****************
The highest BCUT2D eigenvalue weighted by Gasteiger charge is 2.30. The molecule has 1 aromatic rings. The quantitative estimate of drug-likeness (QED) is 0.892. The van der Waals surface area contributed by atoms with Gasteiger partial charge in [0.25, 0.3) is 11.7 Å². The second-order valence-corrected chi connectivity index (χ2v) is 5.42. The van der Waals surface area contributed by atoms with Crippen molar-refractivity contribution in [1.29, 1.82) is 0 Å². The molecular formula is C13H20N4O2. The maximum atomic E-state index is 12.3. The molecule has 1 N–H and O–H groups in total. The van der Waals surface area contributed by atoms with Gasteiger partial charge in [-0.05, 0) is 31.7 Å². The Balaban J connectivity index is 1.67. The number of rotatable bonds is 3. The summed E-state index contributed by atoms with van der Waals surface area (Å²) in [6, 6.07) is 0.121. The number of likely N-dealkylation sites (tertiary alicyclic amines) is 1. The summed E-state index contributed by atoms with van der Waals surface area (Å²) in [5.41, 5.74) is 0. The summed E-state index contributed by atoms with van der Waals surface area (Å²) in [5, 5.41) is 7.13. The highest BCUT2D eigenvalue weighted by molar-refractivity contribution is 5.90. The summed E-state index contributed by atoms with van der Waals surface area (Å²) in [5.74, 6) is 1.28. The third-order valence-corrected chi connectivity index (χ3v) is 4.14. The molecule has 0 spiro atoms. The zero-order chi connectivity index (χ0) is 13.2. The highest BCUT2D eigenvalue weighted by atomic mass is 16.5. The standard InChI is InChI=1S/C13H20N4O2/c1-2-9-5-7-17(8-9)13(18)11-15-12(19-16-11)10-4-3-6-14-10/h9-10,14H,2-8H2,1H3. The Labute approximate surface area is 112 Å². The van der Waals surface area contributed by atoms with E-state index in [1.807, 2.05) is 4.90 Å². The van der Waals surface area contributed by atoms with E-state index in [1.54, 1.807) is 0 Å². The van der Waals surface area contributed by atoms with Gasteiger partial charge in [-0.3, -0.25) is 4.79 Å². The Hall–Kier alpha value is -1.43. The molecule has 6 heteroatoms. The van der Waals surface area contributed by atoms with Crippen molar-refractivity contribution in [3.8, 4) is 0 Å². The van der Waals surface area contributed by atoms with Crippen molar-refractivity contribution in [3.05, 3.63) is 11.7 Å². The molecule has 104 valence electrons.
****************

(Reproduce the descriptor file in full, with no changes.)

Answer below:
The highest BCUT2D eigenvalue weighted by Gasteiger charge is 2.30. The molecule has 1 aromatic rings. The quantitative estimate of drug-likeness (QED) is 0.892. The van der Waals surface area contributed by atoms with Gasteiger partial charge in [0.25, 0.3) is 11.7 Å². The second-order valence-corrected chi connectivity index (χ2v) is 5.42. The van der Waals surface area contributed by atoms with Crippen molar-refractivity contribution in [1.29, 1.82) is 0 Å². The molecular formula is C13H20N4O2. The maximum atomic E-state index is 12.3. The molecule has 1 N–H and O–H groups in total. The van der Waals surface area contributed by atoms with Gasteiger partial charge in [-0.05, 0) is 31.7 Å². The Balaban J connectivity index is 1.67. The number of rotatable bonds is 3. The summed E-state index contributed by atoms with van der Waals surface area (Å²) in [6, 6.07) is 0.121. The number of likely N-dealkylation sites (tertiary alicyclic amines) is 1. The summed E-state index contributed by atoms with van der Waals surface area (Å²) in [5.41, 5.74) is 0. The summed E-state index contributed by atoms with van der Waals surface area (Å²) in [5, 5.41) is 7.13. The highest BCUT2D eigenvalue weighted by molar-refractivity contribution is 5.90. The summed E-state index contributed by atoms with van der Waals surface area (Å²) in [5.74, 6) is 1.28. The third-order valence-corrected chi connectivity index (χ3v) is 4.14. The molecule has 0 spiro atoms. The zero-order chi connectivity index (χ0) is 13.2. The highest BCUT2D eigenvalue weighted by atomic mass is 16.5. The standard InChI is InChI=1S/C13H20N4O2/c1-2-9-5-7-17(8-9)13(18)11-15-12(19-16-11)10-4-3-6-14-10/h9-10,14H,2-8H2,1H3. The Labute approximate surface area is 112 Å². The van der Waals surface area contributed by atoms with E-state index in [1.807, 2.05) is 4.90 Å². The van der Waals surface area contributed by atoms with E-state index in [1.54, 1.807) is 0 Å². The van der Waals surface area contributed by atoms with Gasteiger partial charge in [-0.3, -0.25) is 4.79 Å². The Hall–Kier alpha value is -1.43. The molecule has 6 heteroatoms. The van der Waals surface area contributed by atoms with Crippen molar-refractivity contribution in [3.8, 4) is 0 Å². The van der Waals surface area contributed by atoms with Crippen molar-refractivity contribution in [3.05, 3.63) is 11.7 Å². The molecule has 104 valence electrons.